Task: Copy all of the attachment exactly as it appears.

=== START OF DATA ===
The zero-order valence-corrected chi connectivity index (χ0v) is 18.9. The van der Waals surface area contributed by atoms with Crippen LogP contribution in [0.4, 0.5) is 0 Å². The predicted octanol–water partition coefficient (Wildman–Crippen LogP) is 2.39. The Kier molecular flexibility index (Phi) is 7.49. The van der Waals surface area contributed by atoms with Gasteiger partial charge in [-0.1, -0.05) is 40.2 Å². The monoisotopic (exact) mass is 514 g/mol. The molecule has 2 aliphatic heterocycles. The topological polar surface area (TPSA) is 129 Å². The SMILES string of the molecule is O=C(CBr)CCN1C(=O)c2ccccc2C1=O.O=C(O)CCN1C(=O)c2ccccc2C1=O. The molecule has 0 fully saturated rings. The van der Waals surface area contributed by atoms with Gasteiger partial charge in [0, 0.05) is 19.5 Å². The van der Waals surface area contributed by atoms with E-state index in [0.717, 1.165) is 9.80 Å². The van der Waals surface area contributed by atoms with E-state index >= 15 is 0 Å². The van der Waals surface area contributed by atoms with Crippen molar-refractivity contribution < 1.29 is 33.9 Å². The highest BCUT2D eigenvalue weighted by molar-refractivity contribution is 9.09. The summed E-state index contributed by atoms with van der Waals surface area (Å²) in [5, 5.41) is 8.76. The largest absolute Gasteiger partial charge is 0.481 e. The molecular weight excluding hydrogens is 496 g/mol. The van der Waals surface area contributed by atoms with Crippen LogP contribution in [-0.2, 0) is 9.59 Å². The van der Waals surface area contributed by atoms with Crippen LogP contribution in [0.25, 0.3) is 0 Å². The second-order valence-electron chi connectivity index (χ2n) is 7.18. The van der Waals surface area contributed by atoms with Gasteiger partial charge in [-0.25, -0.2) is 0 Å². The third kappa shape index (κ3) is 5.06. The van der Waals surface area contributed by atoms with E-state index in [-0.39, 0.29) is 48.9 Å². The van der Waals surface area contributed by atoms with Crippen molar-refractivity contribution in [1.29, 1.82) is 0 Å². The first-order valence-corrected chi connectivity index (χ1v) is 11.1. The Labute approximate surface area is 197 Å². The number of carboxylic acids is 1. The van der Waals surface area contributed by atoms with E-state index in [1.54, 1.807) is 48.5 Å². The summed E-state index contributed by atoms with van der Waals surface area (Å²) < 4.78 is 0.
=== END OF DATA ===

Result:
The zero-order valence-corrected chi connectivity index (χ0v) is 18.9. The van der Waals surface area contributed by atoms with Crippen LogP contribution in [0.4, 0.5) is 0 Å². The predicted octanol–water partition coefficient (Wildman–Crippen LogP) is 2.39. The Kier molecular flexibility index (Phi) is 7.49. The van der Waals surface area contributed by atoms with Gasteiger partial charge in [-0.1, -0.05) is 40.2 Å². The monoisotopic (exact) mass is 514 g/mol. The molecule has 2 aliphatic heterocycles. The topological polar surface area (TPSA) is 129 Å². The SMILES string of the molecule is O=C(CBr)CCN1C(=O)c2ccccc2C1=O.O=C(O)CCN1C(=O)c2ccccc2C1=O. The molecule has 0 fully saturated rings. The van der Waals surface area contributed by atoms with Gasteiger partial charge in [0, 0.05) is 19.5 Å². The van der Waals surface area contributed by atoms with E-state index in [0.717, 1.165) is 9.80 Å². The van der Waals surface area contributed by atoms with E-state index >= 15 is 0 Å². The van der Waals surface area contributed by atoms with Crippen molar-refractivity contribution < 1.29 is 33.9 Å². The highest BCUT2D eigenvalue weighted by molar-refractivity contribution is 9.09. The summed E-state index contributed by atoms with van der Waals surface area (Å²) in [5, 5.41) is 8.76. The largest absolute Gasteiger partial charge is 0.481 e. The molecular weight excluding hydrogens is 496 g/mol. The van der Waals surface area contributed by atoms with Crippen LogP contribution in [-0.2, 0) is 9.59 Å². The van der Waals surface area contributed by atoms with Crippen LogP contribution in [0.25, 0.3) is 0 Å². The second-order valence-electron chi connectivity index (χ2n) is 7.18. The van der Waals surface area contributed by atoms with Gasteiger partial charge in [-0.25, -0.2) is 0 Å². The third kappa shape index (κ3) is 5.06. The van der Waals surface area contributed by atoms with E-state index in [-0.39, 0.29) is 48.9 Å². The van der Waals surface area contributed by atoms with Crippen molar-refractivity contribution in [1.29, 1.82) is 0 Å². The first-order valence-corrected chi connectivity index (χ1v) is 11.1. The Labute approximate surface area is 197 Å². The number of carboxylic acids is 1. The van der Waals surface area contributed by atoms with E-state index in [1.54, 1.807) is 48.5 Å². The summed E-state index contributed by atoms with van der Waals surface area (Å²) < 4.78 is 0.